We listen and care regardless of what's going on because we know it could be us needing the shoulder one day.

We find things in common to celebrate and bond us, and we learn something new with the differences we bring to the conversation.

We laugh. Boy, do we laugh! The observations of our new home, something as simple as grocery shopping or the frustration with going for a drivers licence can have us in stitches.

I guess, depending on how the friendships go, we might even shed the occasional tear.

We are strong. We have to be.

We bond over silly things and very important things.

We seek out people to be our surrogate mums, grandmothers and sisters, whether conscious or not. We are surrogate mums, grandmothers and sisters to others - whether we know it or not.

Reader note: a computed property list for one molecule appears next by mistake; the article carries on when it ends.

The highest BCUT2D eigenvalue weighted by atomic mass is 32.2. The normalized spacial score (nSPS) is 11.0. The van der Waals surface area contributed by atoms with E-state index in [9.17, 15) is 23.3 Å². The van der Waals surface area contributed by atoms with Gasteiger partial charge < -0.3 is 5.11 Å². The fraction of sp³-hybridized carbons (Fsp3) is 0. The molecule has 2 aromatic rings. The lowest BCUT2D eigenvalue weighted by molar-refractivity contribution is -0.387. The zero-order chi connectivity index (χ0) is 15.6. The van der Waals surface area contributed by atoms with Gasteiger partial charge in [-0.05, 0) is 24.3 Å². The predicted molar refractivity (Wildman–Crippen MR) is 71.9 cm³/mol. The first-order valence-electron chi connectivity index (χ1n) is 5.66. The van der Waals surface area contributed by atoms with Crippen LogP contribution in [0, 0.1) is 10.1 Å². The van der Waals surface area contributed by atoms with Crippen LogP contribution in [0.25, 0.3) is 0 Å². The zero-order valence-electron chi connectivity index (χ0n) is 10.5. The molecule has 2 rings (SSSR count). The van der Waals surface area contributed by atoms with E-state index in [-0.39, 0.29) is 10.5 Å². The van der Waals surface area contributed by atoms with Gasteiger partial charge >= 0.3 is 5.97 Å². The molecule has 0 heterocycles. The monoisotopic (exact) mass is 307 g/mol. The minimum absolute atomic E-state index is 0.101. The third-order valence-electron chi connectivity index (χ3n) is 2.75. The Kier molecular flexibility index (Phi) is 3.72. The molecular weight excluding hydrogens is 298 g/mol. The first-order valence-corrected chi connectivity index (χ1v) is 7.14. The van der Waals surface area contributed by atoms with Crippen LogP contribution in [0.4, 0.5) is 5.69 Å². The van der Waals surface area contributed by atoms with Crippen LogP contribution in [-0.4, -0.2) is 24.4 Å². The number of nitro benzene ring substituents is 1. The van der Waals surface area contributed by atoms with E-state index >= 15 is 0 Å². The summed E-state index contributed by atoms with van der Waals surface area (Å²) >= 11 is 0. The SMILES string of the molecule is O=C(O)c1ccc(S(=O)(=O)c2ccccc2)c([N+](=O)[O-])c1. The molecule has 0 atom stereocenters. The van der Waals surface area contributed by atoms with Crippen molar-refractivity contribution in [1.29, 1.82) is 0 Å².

Some of us are quiet.

Some of us are loud.

Some of us are highly social.

Some of us would rather curl up in a ball than say BOO!

We accept a more traditional role in our marriage's as expat life tends to be more patriarchal, tho living in Ireland which is part of the EU, many of the women arriving here from other EU countries can work (lucky them), it's just those of us from non-EU countries that (usually) have a T2 visa (can't earn an income)

Accepting this traditional role, not feeling guilty for not contributing to your partnership financially, frustrated at no longer working, or angry that you've 'stopped' your new career bring you down big time and cause huge issues at home.

If you've chosen this life, embrace it for all it's worth.

For it could all be over tomorrow and lunch with be a quick hour if you're lucky.

With friendship


  1. beautifully described Ms Havachat! As I grow older (and better, of course) I more and more appreciate my girlfriends, old and new. There really is something special in the friendships that women make and your assessment is spot-on. Makes me feel all warm and fuzzy too - big hugs to you!!!!

    1. Big hugs to you to Margarita.
      Enjoy your BF time with MsF